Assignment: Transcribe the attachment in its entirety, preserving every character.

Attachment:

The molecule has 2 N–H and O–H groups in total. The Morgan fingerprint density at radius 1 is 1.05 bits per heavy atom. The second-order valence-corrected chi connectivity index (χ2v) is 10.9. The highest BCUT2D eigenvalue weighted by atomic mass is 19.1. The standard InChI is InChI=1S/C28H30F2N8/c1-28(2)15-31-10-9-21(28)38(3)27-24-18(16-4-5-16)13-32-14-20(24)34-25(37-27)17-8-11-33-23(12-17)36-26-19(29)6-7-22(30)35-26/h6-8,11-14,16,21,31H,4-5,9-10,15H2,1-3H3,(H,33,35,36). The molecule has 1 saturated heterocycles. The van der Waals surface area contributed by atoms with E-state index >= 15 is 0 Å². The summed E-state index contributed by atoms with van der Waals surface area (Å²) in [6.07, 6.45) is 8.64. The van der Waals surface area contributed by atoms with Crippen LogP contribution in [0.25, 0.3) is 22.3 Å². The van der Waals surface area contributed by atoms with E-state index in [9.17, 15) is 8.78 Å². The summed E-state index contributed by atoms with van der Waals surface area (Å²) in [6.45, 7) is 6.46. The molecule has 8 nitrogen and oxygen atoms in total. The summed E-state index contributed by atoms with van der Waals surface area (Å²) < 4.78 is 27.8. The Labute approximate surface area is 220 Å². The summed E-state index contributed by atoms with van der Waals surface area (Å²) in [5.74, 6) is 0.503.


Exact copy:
The molecule has 2 N–H and O–H groups in total. The Morgan fingerprint density at radius 1 is 1.05 bits per heavy atom. The second-order valence-corrected chi connectivity index (χ2v) is 10.9. The highest BCUT2D eigenvalue weighted by atomic mass is 19.1. The standard InChI is InChI=1S/C28H30F2N8/c1-28(2)15-31-10-9-21(28)38(3)27-24-18(16-4-5-16)13-32-14-20(24)34-25(37-27)17-8-11-33-23(12-17)36-26-19(29)6-7-22(30)35-26/h6-8,11-14,16,21,31H,4-5,9-10,15H2,1-3H3,(H,33,35,36). The molecule has 1 saturated heterocycles. The van der Waals surface area contributed by atoms with E-state index >= 15 is 0 Å². The summed E-state index contributed by atoms with van der Waals surface area (Å²) in [6.07, 6.45) is 8.64. The van der Waals surface area contributed by atoms with Crippen LogP contribution in [0.25, 0.3) is 22.3 Å². The van der Waals surface area contributed by atoms with E-state index in [9.17, 15) is 8.78 Å². The summed E-state index contributed by atoms with van der Waals surface area (Å²) in [6.45, 7) is 6.46. The molecule has 8 nitrogen and oxygen atoms in total. The summed E-state index contributed by atoms with van der Waals surface area (Å²) < 4.78 is 27.8. The Labute approximate surface area is 220 Å². The summed E-state index contributed by atoms with van der Waals surface area (Å²) in [5.74, 6) is 0.503.